If the practitioner fails to carry out the previous teaching and nourishes the dream of the Sacred Monk, then when he or she meets hindrance or opposition, he or she becomes separated and hesitant. Such a state draws the mind and will of a practitioner into a dream, and he or she does not find the pulse of life in truth. The practitioner is introduced into a still isolation place. The first point he or she engages with is the Fairy Tao; the second is that he or she practices the two-practiced way of the attested acquisition, which is incomplete.
The practicing rank of the Bodhisattva’s conduct very much needs effortful deeds of correction of characteristics and virtuous deeds that correspond with living beings. That is why the Bodhisattva completed the essential nature as well as absorption-for-salvation, and the attested practice of no-birth dharma endurance. The Bodhisattva’s conduct is fully aware of how ignorance is formed: the hindrance and opposition of individual natures not in conformity cause ignorance. If they match, one is naturally aware of one’s characteristics, and one’s mind is naturally bright; one then has no hesitation or separation at all. When a practitioner performs meditative sitting, his or her body-mind absorbs and salves changing natures along with his or her own characteristics, so they are all unified. At that point, one enters the authentic contemplation; if they do not match, one cannot enter. Those are the sincere words of this Tathagata Meditation sutra.
In the Middle Period, also known as the Gentle Life Period, the practitioners of meditative sitting took up the goal of dissolving hindrances and oppositions as the basis of progress. They engaged in the practice of the dharma subject of the Shangha’s six harmonies as a gauge of one’s level. In that time, the patriarchs often said, “Error is derived from thousands and thousands of dharmas. One should step into thousands and thousands of dharmas to practice, aiming to be fully aware of thousands and thousands of dharmas, without dharma error, directly enlightened.” For example, when one steps on a thorn, one should use another thorn to pull the stuck thorn out.
As for the meditative sect, from the moral point of view, the practitioner must perform one’s own profit as well as the other’s profit, which also becomes one’s own profit. This is why one must initiate the Bodhi mind-vow, which is not outside of reliability-conduct-vow along with precept-mindfulness-Buddhist intelligence. Why is Reliability-conduct-vow practiced in parallel with precept-mindfulness-Buddhist intelligence? This is because the reliable mind leads the practicing to the ultimate enlightenment; because the practice of conduct (Tao conduct) allows one to help living beings; and because the initiation of the vow allows complete enlightenment. These are the three fundamental targets; all practitioners must perform them to engage in the authentic practice and authentic attestation.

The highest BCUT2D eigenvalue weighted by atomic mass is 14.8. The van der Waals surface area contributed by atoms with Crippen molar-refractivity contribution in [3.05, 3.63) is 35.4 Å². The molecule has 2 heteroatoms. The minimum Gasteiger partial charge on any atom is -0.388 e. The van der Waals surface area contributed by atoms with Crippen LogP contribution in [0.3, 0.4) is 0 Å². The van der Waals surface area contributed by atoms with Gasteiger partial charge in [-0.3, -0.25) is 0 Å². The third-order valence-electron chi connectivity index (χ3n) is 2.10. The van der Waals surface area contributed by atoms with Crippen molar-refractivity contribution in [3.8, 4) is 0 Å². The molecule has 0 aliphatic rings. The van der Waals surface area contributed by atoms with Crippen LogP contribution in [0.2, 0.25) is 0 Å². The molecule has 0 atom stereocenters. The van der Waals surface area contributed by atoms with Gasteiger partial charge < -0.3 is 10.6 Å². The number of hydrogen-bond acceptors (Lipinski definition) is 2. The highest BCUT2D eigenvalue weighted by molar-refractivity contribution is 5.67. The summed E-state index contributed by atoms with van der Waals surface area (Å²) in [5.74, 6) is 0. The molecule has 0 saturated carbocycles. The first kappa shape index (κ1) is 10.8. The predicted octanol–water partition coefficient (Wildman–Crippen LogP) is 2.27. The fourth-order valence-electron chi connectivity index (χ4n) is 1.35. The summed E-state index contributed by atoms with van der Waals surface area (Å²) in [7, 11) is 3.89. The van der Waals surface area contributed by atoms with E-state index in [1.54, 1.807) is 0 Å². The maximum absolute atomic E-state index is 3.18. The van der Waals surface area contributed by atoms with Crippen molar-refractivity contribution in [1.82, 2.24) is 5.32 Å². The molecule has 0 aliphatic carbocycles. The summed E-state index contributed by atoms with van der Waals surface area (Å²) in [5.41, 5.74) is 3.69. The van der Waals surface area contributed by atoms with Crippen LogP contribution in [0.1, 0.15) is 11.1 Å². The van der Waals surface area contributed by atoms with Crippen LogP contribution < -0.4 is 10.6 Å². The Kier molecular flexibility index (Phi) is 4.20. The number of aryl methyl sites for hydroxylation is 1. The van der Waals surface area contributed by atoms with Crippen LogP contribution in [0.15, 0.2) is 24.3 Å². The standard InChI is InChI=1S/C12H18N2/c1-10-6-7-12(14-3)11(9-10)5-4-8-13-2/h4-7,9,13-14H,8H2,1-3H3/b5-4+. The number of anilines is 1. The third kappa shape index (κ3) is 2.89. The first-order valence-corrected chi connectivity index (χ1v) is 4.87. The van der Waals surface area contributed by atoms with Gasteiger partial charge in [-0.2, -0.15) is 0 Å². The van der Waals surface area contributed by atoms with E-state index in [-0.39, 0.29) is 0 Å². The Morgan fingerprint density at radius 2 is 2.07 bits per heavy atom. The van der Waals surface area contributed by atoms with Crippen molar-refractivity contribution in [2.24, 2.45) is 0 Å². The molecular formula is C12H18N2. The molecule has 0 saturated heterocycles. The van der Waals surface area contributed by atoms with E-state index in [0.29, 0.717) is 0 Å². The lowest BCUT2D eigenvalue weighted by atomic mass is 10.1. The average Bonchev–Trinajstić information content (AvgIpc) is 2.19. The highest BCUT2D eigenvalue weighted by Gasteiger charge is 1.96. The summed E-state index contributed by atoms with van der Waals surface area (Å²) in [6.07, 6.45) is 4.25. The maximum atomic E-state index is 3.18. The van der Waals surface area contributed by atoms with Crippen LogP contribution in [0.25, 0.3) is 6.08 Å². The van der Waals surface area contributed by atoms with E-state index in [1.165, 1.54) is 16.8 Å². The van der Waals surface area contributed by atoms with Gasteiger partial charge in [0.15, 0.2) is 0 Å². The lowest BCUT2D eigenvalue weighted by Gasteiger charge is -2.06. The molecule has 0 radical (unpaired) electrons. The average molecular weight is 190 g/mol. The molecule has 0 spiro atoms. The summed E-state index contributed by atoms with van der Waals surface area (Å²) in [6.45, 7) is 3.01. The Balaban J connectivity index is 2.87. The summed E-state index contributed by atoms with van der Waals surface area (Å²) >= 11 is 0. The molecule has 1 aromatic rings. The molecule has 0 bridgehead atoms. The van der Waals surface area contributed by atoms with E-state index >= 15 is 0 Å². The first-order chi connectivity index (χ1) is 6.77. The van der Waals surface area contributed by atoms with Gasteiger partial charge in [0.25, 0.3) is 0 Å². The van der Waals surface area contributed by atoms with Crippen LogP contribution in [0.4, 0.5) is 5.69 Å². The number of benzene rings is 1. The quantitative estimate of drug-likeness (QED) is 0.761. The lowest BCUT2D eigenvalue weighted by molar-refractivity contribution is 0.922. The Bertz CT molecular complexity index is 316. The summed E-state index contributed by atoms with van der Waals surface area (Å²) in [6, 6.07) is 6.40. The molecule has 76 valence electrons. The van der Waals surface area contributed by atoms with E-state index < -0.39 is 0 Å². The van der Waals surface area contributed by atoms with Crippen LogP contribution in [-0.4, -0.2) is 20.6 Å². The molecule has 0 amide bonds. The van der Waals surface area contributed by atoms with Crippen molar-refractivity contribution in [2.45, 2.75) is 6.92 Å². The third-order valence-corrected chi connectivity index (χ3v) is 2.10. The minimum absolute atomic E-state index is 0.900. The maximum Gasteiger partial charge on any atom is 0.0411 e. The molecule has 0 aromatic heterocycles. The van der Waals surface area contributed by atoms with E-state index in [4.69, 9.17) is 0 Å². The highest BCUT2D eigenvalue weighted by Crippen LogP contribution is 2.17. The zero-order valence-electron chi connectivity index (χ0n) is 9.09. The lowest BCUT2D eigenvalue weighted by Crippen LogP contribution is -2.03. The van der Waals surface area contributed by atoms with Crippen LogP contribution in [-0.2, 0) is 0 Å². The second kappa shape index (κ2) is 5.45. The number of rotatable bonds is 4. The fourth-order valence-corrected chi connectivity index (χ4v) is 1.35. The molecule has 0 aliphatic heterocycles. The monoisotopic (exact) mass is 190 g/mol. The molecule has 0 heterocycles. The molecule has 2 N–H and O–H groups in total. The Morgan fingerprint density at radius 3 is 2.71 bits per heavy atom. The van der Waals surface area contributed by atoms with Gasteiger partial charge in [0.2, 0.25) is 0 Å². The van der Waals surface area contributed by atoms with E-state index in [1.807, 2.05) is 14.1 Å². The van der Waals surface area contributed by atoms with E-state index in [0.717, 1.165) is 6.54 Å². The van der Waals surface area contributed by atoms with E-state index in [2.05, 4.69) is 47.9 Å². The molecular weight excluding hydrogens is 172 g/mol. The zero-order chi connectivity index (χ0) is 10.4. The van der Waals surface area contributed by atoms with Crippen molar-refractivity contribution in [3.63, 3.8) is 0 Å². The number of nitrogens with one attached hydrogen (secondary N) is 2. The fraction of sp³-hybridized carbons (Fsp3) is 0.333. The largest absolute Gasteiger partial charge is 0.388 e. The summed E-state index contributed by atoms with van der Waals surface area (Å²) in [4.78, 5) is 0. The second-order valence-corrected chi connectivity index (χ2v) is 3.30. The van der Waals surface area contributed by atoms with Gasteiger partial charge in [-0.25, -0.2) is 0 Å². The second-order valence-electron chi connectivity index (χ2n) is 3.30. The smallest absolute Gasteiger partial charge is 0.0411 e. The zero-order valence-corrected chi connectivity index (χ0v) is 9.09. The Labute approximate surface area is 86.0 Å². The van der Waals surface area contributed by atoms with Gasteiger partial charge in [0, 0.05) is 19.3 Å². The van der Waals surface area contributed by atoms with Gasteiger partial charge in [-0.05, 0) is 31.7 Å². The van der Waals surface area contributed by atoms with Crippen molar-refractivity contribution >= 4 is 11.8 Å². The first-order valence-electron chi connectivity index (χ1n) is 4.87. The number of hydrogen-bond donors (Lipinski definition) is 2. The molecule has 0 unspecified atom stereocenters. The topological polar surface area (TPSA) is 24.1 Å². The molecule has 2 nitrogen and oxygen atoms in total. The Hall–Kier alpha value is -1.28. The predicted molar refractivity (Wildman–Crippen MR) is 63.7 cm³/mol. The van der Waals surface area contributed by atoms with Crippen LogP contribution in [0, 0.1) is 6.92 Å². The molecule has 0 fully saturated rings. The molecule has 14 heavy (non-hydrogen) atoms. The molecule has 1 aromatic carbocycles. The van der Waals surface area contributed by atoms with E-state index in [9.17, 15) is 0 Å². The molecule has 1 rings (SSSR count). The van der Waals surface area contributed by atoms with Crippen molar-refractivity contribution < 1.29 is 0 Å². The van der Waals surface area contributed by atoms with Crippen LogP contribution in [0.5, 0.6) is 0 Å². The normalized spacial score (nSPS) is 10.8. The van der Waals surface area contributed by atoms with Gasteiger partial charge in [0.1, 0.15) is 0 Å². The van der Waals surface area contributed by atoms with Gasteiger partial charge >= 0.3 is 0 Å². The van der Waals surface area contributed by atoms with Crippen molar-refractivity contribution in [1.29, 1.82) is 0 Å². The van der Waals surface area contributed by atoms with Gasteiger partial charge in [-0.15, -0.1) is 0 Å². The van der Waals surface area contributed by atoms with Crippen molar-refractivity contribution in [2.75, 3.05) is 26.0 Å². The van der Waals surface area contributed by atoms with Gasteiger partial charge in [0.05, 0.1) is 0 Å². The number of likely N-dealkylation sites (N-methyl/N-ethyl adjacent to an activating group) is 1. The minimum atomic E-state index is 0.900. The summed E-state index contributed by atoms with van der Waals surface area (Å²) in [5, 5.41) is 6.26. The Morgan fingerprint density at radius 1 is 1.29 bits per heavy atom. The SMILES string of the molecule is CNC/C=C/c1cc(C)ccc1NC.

Reliability-conduct-vow is a useful dharma subject; its practice is the present attestation. Why? This is because the more reliable the practitioner’s mind, the greater the awareness and knowledge he or she earns. The nobler and more upright the morality the practitioner promotes, the more trust and esteem monks and nuns hold toward him or her. As a matter of fact, reliability-conduct is the original vow of the Bodhisattva, serving the unique vow.
Once practitioners engage in the practice of reliability-conduct-vow, they are already practicing precept-mindfulness-Buddhist intelligence. But this does not mean they are practicing precept-mindfulness-Buddhist intelligence in order to have precept-mindfulness-Buddhist intelligence. Why? Because when practitioners preserve and respect the reliable mind, the place of the reliable mind includes the determined orientation of the unique mind, which naturally is mindfulness and true enlightenment. When the practitioner keeps Tao conduct nobly and solemnly, it is of course in precepts. There are three sets of precepts in the field of attested practice.
 which is the way practiced by fairies and deities, who acquire the attested Tao in the low ranks. It is also called the fairy-deity’s attested acquisition of low rank, or simply the two-practiced way of low attested acquisition.